Fiat Chrysler has made a “transformative” all-share merger proposal to French rival Renault, the Italian-American carmaker said on Monday, in a deal to create a new third-ranked global manufacturer.
The FCA proposal, finalised in overnight talks with Renault, was being discussed at a meeting of the French group's board early on Monday.
The deal would create a carmaker selling 8.7 million vehicles a year with a strong presence across key regions, automotive markets and technologies, generating €5 billion ($5.6 billion) in annual savings, FCA said in a statement.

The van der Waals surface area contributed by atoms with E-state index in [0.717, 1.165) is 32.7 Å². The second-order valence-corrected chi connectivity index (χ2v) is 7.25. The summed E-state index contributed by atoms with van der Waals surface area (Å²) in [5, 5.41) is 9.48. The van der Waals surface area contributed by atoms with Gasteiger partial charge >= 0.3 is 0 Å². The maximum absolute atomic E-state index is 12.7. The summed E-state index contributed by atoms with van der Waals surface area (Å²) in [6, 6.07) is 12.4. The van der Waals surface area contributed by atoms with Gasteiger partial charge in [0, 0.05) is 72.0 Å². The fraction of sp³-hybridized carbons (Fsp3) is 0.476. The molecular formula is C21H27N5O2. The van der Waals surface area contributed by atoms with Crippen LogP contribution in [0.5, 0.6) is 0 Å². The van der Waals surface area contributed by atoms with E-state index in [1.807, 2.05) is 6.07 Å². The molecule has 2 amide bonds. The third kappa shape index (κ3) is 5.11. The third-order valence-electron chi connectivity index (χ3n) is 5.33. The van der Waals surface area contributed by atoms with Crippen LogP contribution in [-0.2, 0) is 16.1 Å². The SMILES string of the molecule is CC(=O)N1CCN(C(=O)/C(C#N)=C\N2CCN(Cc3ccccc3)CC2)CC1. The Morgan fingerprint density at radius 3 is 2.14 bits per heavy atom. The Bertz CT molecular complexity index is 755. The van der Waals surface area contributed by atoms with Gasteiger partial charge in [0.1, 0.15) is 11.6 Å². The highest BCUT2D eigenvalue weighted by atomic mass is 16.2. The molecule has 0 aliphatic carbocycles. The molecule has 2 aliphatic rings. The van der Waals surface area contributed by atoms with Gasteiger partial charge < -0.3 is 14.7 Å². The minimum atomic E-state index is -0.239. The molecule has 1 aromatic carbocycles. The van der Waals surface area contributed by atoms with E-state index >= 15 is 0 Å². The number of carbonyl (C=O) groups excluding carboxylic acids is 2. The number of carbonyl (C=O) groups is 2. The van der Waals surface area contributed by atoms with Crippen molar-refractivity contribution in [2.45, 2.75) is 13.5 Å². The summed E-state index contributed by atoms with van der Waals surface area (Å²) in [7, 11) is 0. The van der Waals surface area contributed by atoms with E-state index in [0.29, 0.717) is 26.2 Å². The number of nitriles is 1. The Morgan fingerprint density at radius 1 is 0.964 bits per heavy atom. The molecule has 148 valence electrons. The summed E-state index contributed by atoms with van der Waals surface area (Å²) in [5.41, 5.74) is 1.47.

The “broad and complementary brand portfolio would provide full market coverage, from luxury to mainstream,” it said.
The proposed deal would merge the two carmakers under a listed Dutch holding company. After payment of a €2.5 billion- special dividend to FCA shareholders, each group would receive 50% of the combined entity in new stock.
Pressure for consolidation among carmakers has grown with the challenges posed by electrification, tightening emissions regulations and expensive new technologies being developed for connected and autonomous vehicles.